Author: John Loughery & Blythe Randolph
Publisher: Simon & Schuster
Publishing Date: March 3, 2020
Pages: 448 (Hardcover)
Dorothy Day, by any measure, remains a perplexing figure, even forty years after her death when her first major biography has finally appeared. Like no other figure in recent church history—with the possible exception of Dietrich Bonhoeffer—Day is a kind of theological Rorschach test, due in no small part to the complexity of Day’s own life.
She was both a deeply committed and orthodox Catholic and a committed pacifist, in a day when that intersection was occupied by only a handful. She is a symbol of agrarian reform, while spending most of her life in the boroughs of New York City. She is named Servant of God, a candidate for canonized sainthood within the Catholic Church, while famously proclaiming “Don’t call me a saint; I don’t want to be that easily dismissed.”
Having been at the intersection of so many important moments of 20th century theological and social history, Day’s legacy has been appropriated as a pacifist, as an eco-feminist, as a traditionalist Catholic, and as a family woman. Day has been the subject of any number of secondary memoirs, cataloguing people’s experiences with Day, most recently Dorothy Day: The World Will Be Saved by Beauty by her granddaughter Kate Hennessy. But, until recently, there has been no substantial and accessible biography of this complicated historical figure.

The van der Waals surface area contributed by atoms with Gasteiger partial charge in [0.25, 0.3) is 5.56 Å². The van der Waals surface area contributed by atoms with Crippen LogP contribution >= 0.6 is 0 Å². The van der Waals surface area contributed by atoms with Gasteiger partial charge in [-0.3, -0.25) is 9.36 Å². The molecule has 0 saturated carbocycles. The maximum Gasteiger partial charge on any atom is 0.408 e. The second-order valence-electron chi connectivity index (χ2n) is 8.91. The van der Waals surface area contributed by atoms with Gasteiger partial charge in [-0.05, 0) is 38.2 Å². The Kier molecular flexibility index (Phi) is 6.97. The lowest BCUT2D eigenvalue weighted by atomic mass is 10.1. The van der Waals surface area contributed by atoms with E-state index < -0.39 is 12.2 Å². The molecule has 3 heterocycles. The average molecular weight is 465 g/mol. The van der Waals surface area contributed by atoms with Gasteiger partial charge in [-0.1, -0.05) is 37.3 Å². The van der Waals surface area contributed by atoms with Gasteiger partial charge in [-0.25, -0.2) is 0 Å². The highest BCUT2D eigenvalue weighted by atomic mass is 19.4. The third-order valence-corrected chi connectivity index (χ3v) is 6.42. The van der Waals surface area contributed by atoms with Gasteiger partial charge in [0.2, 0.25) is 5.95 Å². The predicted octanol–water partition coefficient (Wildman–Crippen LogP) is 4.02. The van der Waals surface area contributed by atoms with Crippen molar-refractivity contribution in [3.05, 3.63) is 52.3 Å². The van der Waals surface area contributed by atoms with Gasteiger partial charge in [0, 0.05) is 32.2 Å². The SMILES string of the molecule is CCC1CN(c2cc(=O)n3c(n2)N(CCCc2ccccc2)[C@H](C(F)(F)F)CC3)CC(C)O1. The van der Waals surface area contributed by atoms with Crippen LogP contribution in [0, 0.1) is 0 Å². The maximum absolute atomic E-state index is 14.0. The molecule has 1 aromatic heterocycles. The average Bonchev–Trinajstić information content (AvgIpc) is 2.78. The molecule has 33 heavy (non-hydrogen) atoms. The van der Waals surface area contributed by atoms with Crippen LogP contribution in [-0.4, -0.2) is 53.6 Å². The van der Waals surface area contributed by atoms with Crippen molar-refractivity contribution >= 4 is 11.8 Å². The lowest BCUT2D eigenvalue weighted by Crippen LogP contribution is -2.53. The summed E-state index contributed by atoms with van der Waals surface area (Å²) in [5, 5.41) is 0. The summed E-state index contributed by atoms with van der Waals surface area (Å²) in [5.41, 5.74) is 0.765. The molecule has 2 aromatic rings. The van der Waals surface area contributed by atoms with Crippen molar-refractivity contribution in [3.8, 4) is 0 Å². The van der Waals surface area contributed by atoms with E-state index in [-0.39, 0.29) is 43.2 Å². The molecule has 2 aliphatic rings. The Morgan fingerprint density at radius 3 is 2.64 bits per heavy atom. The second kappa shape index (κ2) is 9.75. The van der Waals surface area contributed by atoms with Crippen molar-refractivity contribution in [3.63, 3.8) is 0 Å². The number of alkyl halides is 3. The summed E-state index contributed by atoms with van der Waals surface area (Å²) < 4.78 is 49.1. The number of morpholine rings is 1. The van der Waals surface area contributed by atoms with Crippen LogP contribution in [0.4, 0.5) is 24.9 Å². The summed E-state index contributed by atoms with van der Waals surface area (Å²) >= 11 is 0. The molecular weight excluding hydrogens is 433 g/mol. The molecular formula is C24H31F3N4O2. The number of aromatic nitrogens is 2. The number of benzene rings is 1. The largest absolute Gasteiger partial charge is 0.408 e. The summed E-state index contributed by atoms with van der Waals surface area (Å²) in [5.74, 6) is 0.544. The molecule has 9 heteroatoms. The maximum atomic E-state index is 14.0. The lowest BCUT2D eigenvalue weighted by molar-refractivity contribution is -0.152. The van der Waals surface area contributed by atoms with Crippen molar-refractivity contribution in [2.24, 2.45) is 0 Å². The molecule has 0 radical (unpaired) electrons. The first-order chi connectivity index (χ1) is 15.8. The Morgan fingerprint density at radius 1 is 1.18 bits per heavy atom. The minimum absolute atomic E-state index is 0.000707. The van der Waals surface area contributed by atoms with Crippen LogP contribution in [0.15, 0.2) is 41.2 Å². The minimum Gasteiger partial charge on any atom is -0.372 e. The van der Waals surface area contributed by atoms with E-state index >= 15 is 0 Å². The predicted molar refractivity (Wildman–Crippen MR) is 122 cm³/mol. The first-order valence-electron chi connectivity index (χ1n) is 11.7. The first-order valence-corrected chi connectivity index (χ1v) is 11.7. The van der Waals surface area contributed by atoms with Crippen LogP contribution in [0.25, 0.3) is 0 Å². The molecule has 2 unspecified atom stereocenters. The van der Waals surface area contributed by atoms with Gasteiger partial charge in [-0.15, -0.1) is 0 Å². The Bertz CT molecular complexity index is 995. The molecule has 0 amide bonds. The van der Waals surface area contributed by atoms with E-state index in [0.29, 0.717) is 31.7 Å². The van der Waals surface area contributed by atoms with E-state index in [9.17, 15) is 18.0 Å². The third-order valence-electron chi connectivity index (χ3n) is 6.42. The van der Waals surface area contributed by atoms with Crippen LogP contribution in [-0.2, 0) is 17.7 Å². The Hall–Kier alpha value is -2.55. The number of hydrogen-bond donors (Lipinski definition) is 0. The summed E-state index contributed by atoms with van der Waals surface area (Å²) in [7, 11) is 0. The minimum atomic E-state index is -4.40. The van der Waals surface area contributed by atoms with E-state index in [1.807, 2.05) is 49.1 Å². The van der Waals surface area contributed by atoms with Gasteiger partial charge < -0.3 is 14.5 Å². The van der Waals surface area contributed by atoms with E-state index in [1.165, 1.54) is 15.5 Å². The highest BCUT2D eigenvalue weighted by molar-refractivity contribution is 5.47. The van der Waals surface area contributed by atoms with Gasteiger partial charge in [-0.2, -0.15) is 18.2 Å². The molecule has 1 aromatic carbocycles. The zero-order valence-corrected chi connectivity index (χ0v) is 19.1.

Loughery and Randolph are, in some ways, odd choices to write this particular biography. Their pedigree as historians of seminal American figures such as Charles Lindbergh, Amelia Earhart, and John Hughes (the 19th century Irish archbishop) disposes them to deal with the deep background of Day’s life and times. They expertly draw out the social context of Day’s early years in ways which have been largely untreated by earlier accounts, illuminating the harsh realities of early 20th century Greenwich Village and the complex overlapping relationships which Day frequently mentions but does not unpack. Earlier accounts, for example, have spent more time on her post-conversion life, but using Day’s forgotten quasi-autobiographical novel The Eleventh Virgin, Loughery and Randolph unpack a textured (and arguably speculative) account of the thick and complicated influences on the young Day. In their hands,